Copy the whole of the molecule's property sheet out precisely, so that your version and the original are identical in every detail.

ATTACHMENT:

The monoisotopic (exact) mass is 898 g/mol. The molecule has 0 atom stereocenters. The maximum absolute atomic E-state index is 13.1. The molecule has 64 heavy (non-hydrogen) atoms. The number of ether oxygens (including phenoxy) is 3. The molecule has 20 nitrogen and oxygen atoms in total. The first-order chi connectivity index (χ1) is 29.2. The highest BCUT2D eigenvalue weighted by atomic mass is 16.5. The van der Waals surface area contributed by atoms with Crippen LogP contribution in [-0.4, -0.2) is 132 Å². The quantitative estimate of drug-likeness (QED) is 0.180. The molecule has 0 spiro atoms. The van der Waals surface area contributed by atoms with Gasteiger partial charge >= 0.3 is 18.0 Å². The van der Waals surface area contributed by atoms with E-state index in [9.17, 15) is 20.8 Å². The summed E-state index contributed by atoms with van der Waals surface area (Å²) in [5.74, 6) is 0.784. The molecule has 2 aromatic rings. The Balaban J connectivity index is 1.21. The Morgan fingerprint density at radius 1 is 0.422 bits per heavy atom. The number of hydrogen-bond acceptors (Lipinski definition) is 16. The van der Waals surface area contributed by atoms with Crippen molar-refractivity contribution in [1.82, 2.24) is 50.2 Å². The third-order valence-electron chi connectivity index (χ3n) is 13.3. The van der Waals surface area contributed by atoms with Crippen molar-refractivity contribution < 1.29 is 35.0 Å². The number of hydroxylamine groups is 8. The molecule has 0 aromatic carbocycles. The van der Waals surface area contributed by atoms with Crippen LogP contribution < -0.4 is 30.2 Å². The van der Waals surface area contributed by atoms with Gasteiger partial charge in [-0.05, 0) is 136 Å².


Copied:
The monoisotopic (exact) mass is 898 g/mol. The molecule has 0 atom stereocenters. The maximum absolute atomic E-state index is 13.1. The molecule has 64 heavy (non-hydrogen) atoms. The number of ether oxygens (including phenoxy) is 3. The molecule has 20 nitrogen and oxygen atoms in total. The first-order chi connectivity index (χ1) is 29.2. The highest BCUT2D eigenvalue weighted by atomic mass is 16.5. The van der Waals surface area contributed by atoms with Crippen LogP contribution in [-0.4, -0.2) is 132 Å². The quantitative estimate of drug-likeness (QED) is 0.180. The molecule has 0 spiro atoms. The van der Waals surface area contributed by atoms with Gasteiger partial charge >= 0.3 is 18.0 Å². The van der Waals surface area contributed by atoms with E-state index in [9.17, 15) is 20.8 Å². The summed E-state index contributed by atoms with van der Waals surface area (Å²) in [5.74, 6) is 0.784. The molecule has 2 aromatic rings. The Balaban J connectivity index is 1.21. The Morgan fingerprint density at radius 1 is 0.422 bits per heavy atom. The number of hydrogen-bond acceptors (Lipinski definition) is 16. The van der Waals surface area contributed by atoms with Crippen molar-refractivity contribution in [1.82, 2.24) is 50.2 Å². The third-order valence-electron chi connectivity index (χ3n) is 13.3. The van der Waals surface area contributed by atoms with Crippen molar-refractivity contribution < 1.29 is 35.0 Å². The number of hydroxylamine groups is 8. The molecule has 0 aromatic carbocycles. The van der Waals surface area contributed by atoms with Crippen LogP contribution < -0.4 is 30.2 Å². The van der Waals surface area contributed by atoms with Gasteiger partial charge in [-0.05, 0) is 136 Å².